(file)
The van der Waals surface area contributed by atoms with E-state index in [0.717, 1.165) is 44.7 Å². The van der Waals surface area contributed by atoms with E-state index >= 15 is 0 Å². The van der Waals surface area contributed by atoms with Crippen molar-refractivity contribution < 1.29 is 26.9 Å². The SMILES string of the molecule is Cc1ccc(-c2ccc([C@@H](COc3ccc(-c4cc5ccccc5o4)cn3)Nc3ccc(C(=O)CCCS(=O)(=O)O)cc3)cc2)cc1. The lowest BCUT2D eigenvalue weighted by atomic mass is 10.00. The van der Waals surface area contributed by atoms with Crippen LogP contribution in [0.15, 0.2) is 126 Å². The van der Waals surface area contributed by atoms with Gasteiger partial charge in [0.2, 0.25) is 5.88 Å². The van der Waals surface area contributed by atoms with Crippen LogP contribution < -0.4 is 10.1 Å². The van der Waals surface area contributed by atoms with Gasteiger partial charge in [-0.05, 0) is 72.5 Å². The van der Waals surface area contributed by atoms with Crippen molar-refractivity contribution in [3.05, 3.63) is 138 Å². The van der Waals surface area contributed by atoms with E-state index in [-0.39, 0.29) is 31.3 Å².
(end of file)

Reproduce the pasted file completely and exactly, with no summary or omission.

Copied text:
The van der Waals surface area contributed by atoms with E-state index in [0.717, 1.165) is 44.7 Å². The van der Waals surface area contributed by atoms with E-state index >= 15 is 0 Å². The van der Waals surface area contributed by atoms with Crippen molar-refractivity contribution < 1.29 is 26.9 Å². The SMILES string of the molecule is Cc1ccc(-c2ccc([C@@H](COc3ccc(-c4cc5ccccc5o4)cn3)Nc3ccc(C(=O)CCCS(=O)(=O)O)cc3)cc2)cc1. The lowest BCUT2D eigenvalue weighted by atomic mass is 10.00. The van der Waals surface area contributed by atoms with Crippen LogP contribution in [0.15, 0.2) is 126 Å². The van der Waals surface area contributed by atoms with Gasteiger partial charge in [0.2, 0.25) is 5.88 Å². The van der Waals surface area contributed by atoms with Crippen LogP contribution < -0.4 is 10.1 Å². The van der Waals surface area contributed by atoms with Gasteiger partial charge in [-0.05, 0) is 72.5 Å². The van der Waals surface area contributed by atoms with Crippen molar-refractivity contribution in [3.05, 3.63) is 138 Å². The van der Waals surface area contributed by atoms with E-state index in [-0.39, 0.29) is 31.3 Å².